US Regional Accents and the Philadelphia Accent

New Year’s Day, for me, is all about the Philadelphia Mummers Parade.

It’s not necessarily something I always watched growing up—my family never went to see the parade in person or made the TV broadcast a viewing priority—but it was always there, as a background thing that was on the TV, with the costumes and the parasols and Two Street and “Oh! Them Golden Slippers!“. Like everyone with extended family in or near Philadelphia, I have some great uncle or distant cousin who was a Mummer. Now that I’m an adult and away from the Philadelphia metro during the holidays, I usually catch at least a few of the Wench brigades and String bands on streaming or on YouTube after the fact. I’ve used video clips as a jumping-off point to talk about New Year’s traditions.

Listening to the street-level interviews with some of the Mummers, you can also hear plenty of examples of the Philadelphia variant of the Mid-Atlantic American English accent. If you’re curious, Sean Monahan has a pretty solid library of videos about the specific features of the accent, as well as some (tongue-in-cheek) examples.

I grew up just outside of the what would be considered the geographical constraints of this accent; both of my parents grew up within the suburbs of Philadelphia and then migrated just a smidge north. Naturally, to my ear, neither of them have a particularly pronounced accent (though my dad, who grew up closer to Philadelphia proper than my mom, has an accent that will come out when he talks to his brother) and I don’t, either. We say “water,” not “wooder,” “radiator” doesn’t rhyme with “gladiator,” and “crayon” and “crown” aren’t homophones. The regional dialect, for me, is more reflected in word choice than in accent.

One of the more telling pieces of vocabulary when it comes to American English regionalisms is what you call “a large sandwich consisting of a long roll split lengthwise and filled with layers of various ingredients such as meat, cheese, tomatoes, lettuce, and condiments.” I grew up calling these “hoagies” and was naturally very confused the first time I encountered a branch of the Subway chain, wondering if this meant an entire subway system had suddenly appeared in town. (This sounds facetious but I must have been just five or six years old when this happened, I should point out.) Maybe other of the various regional appellations for this kind of foodstuff will eventually die out, but thanks to Wawa, “hoagie” will probably live on. At least in Wawa country.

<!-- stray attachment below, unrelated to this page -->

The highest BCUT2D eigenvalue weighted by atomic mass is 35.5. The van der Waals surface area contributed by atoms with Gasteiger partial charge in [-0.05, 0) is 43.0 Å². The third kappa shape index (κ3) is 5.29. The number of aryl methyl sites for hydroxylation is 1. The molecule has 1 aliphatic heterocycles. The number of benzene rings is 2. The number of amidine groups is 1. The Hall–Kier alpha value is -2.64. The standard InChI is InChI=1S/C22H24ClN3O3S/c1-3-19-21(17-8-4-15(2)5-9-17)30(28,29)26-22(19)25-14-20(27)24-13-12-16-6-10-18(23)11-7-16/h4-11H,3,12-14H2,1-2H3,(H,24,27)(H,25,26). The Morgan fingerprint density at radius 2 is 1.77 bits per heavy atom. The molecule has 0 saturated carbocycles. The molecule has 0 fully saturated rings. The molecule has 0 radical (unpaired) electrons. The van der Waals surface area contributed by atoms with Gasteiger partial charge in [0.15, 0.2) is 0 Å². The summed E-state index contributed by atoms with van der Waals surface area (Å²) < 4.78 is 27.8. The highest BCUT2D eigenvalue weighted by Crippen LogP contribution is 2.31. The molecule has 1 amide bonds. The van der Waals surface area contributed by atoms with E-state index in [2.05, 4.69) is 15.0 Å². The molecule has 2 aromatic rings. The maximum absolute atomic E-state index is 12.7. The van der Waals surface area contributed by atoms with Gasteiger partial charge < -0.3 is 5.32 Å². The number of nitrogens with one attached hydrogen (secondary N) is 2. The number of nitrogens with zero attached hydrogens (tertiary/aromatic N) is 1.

The other word that remains for me is “jimmies.” This is perhaps best illustrated by examples.

Seven cupcakes on a wooden table, with white frosting and rainbow sprinkles.
Image courtesy Rich Helmer

These cupcakes are decorated with sprinkles.

A white hand in a blue and white striped shirt holds a chocolate cupcake decorated with rainbow sprinkles against a pink brick wall.
Image courtesy Charles Etoroma

This cupcake is also decorated with sprinkles.

Image courtesy Uros Jovicic

But this cupcake is decorated with jimmies.

Some further reading on the Philadelphia accent can be found on The Dialect Blog and this more recent piece from the Washington Post. The thing about a Philadelphia accent is that, as Arika Okrent points out, is that there doesn’t seem to be a pop cultural touchstone for it. (“But Rocky Balboa!” Yes, Philadelphia loves Rocky, but Sly Stallone isn’t a solid representative of how the locals actually talk, though at this point I wouldn’t be surprised if his performance has single-handedly shaped the accent.) Give a close listen to Chris Matthews, Tina Fey, Jim Cramer, or James Rolfe.

Happy New Year, youse guys!

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